61 Beehive State collegians : UTES

When Mormon pioneers were settling what is today the state of Utah, they referred to the area as Deseret, a word that means “beehive” according to the Book of Mormon. Today Utah is known as the Beehive State and there is a beehive symbol on the Utah state flag. In 1959, “Industry” was even chosen as the state motto, for the term’s association with the beehive.

63 Sykes of comedy : WANDA

Wanda Sykes is a very successful American comedian and comic actress. Interestingly, Sykes spent her first five years out of school working for the NSA. I saw her perform in Reno some years ago, and she is very, very funny.

Down

1 Carne ___ (taco choice) : ASADA

The name of the dish called “carne asada” translates from Spanish as “roasted meat”.

4 Tony-winning musical with the song “Knights of the Round Table” : SPAMALOT

The hit musical “Spamalot” is a show derived from the 1974 movie “Monty Python and the Holy Grail”. In typical Monty Python style, the action starts just before the curtain goes up with an announcement recorded by the great John Cleese:

(You can) let your cell phones and pagers ring willy-nilly … (but) be aware there are heavily armed knights on stage that may drag you on stage and impale you.

6 Fragrant spiced teas : CHAIS

Chai is a drink made from spiced black tea, honey and milk, with “chai” being the Hindi word for “tea”. We often called tea “a cup of char” growing up in Ireland, with “char” being our slang word for tea, derived from “chai”.

7 “West Side Story” role for Rita Moreno and Ariana DeBose : ANITA

Leonard Bernstein’s musical “West Side Story” is based on William Shakespeare’s “Romeo and Juliet”. The musical is set in New York City and features two rival gangs: the Sharks from Puerto Rico and the Jets with working-class, Caucasian roots. Tony from the Jets (played by Richard Beymer) falls in love with Maria (played by Natalie Wood) from the Sharks. All this parallels Romeo from the House of Montague falling for Juliet from the House of Capulet in the Italian city of Verona. The stage musical was adapted into a very successful 1961 movie with the same title.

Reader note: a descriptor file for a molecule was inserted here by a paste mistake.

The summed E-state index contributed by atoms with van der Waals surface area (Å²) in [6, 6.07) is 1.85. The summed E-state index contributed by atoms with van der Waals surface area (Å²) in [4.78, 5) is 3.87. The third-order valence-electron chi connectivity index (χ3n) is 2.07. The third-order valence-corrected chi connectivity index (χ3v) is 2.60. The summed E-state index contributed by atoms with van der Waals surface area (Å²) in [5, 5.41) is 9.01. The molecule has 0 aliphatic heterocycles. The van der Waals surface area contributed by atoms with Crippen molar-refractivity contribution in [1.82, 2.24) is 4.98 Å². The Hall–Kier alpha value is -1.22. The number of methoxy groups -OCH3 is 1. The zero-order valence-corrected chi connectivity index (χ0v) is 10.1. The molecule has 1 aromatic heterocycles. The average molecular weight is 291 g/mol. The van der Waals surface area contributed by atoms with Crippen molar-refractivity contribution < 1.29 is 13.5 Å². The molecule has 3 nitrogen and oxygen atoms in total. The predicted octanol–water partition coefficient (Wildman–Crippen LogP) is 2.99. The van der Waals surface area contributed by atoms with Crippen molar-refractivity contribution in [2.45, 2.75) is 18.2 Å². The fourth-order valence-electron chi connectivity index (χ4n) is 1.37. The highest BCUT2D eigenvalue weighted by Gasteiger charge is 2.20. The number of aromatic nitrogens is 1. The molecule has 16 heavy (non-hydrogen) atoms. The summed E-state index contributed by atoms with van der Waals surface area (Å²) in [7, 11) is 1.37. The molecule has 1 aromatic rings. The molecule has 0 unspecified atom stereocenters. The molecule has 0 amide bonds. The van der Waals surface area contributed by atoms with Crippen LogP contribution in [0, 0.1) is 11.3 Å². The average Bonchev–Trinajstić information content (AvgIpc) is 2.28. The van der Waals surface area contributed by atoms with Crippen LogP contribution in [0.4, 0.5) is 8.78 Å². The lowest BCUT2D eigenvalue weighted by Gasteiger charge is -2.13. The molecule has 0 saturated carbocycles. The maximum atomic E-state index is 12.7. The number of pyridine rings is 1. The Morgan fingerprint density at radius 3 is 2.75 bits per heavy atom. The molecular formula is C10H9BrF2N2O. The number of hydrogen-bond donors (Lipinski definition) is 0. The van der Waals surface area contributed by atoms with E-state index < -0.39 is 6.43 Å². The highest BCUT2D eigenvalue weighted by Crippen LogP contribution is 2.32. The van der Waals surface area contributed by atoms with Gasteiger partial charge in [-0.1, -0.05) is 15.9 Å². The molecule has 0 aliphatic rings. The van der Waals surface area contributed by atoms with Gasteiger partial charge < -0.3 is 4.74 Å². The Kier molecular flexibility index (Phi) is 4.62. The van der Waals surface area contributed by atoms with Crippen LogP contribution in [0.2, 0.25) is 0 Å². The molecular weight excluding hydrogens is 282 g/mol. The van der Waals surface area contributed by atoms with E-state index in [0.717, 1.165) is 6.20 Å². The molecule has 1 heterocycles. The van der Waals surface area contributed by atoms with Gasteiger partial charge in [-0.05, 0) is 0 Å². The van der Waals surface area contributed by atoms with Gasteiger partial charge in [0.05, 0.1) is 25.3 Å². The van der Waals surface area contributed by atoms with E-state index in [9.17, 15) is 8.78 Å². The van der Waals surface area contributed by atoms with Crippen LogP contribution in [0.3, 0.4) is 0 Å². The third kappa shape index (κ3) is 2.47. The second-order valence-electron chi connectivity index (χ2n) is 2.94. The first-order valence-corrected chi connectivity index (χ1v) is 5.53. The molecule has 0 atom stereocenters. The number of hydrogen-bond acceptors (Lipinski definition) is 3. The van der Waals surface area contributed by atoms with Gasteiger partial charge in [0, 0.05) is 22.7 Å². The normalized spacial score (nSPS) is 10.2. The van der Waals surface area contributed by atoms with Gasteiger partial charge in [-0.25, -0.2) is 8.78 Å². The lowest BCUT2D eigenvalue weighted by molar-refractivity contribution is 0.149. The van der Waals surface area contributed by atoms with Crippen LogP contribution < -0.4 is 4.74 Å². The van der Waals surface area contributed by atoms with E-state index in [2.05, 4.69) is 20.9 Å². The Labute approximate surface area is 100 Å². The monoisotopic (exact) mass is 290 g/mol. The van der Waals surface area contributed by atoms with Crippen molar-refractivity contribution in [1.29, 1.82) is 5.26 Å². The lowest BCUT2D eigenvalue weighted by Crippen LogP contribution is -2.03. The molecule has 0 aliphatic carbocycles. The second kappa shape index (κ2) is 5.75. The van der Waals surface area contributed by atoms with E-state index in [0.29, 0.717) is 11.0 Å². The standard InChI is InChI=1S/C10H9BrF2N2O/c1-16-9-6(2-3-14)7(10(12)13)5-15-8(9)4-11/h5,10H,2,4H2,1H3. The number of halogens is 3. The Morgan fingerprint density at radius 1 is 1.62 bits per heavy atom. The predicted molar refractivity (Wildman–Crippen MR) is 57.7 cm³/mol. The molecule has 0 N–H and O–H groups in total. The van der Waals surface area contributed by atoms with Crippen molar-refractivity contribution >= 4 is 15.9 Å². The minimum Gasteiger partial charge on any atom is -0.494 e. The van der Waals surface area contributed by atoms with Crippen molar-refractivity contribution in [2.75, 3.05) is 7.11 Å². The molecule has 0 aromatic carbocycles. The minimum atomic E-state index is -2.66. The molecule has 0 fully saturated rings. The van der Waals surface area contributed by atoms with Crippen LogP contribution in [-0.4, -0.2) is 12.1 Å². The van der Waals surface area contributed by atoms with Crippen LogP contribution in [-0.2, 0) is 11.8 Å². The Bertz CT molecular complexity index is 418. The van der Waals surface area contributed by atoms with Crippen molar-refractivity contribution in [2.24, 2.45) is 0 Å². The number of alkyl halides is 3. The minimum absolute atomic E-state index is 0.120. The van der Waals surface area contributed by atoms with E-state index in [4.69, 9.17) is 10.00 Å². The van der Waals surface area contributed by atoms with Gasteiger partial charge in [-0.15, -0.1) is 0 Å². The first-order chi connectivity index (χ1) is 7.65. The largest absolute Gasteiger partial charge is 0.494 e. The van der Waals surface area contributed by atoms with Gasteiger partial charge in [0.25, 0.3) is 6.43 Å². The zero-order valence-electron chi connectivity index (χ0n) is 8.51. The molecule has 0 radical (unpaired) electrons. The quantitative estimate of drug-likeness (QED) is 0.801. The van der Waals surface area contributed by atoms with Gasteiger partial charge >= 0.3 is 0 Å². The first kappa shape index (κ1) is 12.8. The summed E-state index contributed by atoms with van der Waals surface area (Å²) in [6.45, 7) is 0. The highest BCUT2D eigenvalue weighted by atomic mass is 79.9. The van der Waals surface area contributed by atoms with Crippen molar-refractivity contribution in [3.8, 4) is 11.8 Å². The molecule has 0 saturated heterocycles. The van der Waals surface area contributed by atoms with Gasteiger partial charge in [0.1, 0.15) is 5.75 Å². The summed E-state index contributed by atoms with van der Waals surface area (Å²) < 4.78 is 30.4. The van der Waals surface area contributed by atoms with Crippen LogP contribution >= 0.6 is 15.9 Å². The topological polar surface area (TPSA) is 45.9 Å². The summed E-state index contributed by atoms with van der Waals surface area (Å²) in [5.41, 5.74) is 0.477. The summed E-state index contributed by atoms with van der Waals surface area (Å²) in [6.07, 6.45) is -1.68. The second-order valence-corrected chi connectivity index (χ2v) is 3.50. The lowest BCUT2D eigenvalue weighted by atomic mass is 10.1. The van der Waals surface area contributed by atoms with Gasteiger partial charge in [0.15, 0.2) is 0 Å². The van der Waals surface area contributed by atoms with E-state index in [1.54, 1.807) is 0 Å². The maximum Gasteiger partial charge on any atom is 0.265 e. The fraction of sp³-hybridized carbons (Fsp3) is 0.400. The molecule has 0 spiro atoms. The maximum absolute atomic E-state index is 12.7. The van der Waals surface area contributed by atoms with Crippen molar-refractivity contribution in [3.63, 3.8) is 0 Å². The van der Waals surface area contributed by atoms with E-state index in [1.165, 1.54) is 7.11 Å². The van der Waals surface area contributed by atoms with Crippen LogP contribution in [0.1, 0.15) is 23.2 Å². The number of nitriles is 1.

12 Hertz competitor : AVIS

Avis has been around since 1946, and is the second largest car rental agency after Hertz. Avis has the distinction of being the first car rental company to locate a branch at an airport.

13 Emperor who purportedly fiddled while Rome burned : NERO

The Great Fire of Rome raged for five and a half days in 64 AD. Of the fourteen districts of Rome, three were completely destroyed and seven more suffered serious damage. The emperor at the time was Nero, although reports that he fiddled, played his lyre or sang while the city burned; those accounts are probably not true. In fact, Nero was staying outside of Rome when the fire started and rushed home upon hearing the news. He organized a massive relief effort, throwing open his own home to give shelter to many of the citizens who were left living on the street.

24 Viggo Mortensen and Hans Christian Andersen, by nationality : DANES

Viggo Mortensen is a Danish-American actor who is famous for playing Aragorn in “The Lord of the Rings” movies. Mortensen was born in New York City and lived for periods in the US and periods in Denmark when he was younger. He is fluent in English, Danish and also Spanish.